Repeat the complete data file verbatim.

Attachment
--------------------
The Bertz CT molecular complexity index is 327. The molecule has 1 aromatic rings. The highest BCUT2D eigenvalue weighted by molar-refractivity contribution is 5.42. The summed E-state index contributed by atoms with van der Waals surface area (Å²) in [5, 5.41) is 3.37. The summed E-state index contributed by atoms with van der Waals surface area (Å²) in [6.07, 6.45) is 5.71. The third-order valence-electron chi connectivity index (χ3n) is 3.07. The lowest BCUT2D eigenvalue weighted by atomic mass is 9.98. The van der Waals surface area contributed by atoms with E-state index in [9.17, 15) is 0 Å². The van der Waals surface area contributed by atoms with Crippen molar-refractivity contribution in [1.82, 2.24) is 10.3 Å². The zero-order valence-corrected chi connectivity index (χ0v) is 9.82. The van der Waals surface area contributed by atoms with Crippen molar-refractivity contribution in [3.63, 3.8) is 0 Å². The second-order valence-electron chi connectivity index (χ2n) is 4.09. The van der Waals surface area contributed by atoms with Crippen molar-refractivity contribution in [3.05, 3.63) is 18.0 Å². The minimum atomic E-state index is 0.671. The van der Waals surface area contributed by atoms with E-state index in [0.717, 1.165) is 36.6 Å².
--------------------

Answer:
The Bertz CT molecular complexity index is 327. The molecule has 1 aromatic rings. The highest BCUT2D eigenvalue weighted by molar-refractivity contribution is 5.42. The summed E-state index contributed by atoms with van der Waals surface area (Å²) in [5, 5.41) is 3.37. The summed E-state index contributed by atoms with van der Waals surface area (Å²) in [6.07, 6.45) is 5.71. The third-order valence-electron chi connectivity index (χ3n) is 3.07. The lowest BCUT2D eigenvalue weighted by atomic mass is 9.98. The van der Waals surface area contributed by atoms with E-state index in [9.17, 15) is 0 Å². The van der Waals surface area contributed by atoms with Crippen molar-refractivity contribution in [1.82, 2.24) is 10.3 Å². The zero-order valence-corrected chi connectivity index (χ0v) is 9.82. The van der Waals surface area contributed by atoms with Crippen molar-refractivity contribution in [3.63, 3.8) is 0 Å². The second-order valence-electron chi connectivity index (χ2n) is 4.09. The van der Waals surface area contributed by atoms with Crippen molar-refractivity contribution in [3.05, 3.63) is 18.0 Å². The minimum atomic E-state index is 0.671. The van der Waals surface area contributed by atoms with E-state index in [0.717, 1.165) is 36.6 Å².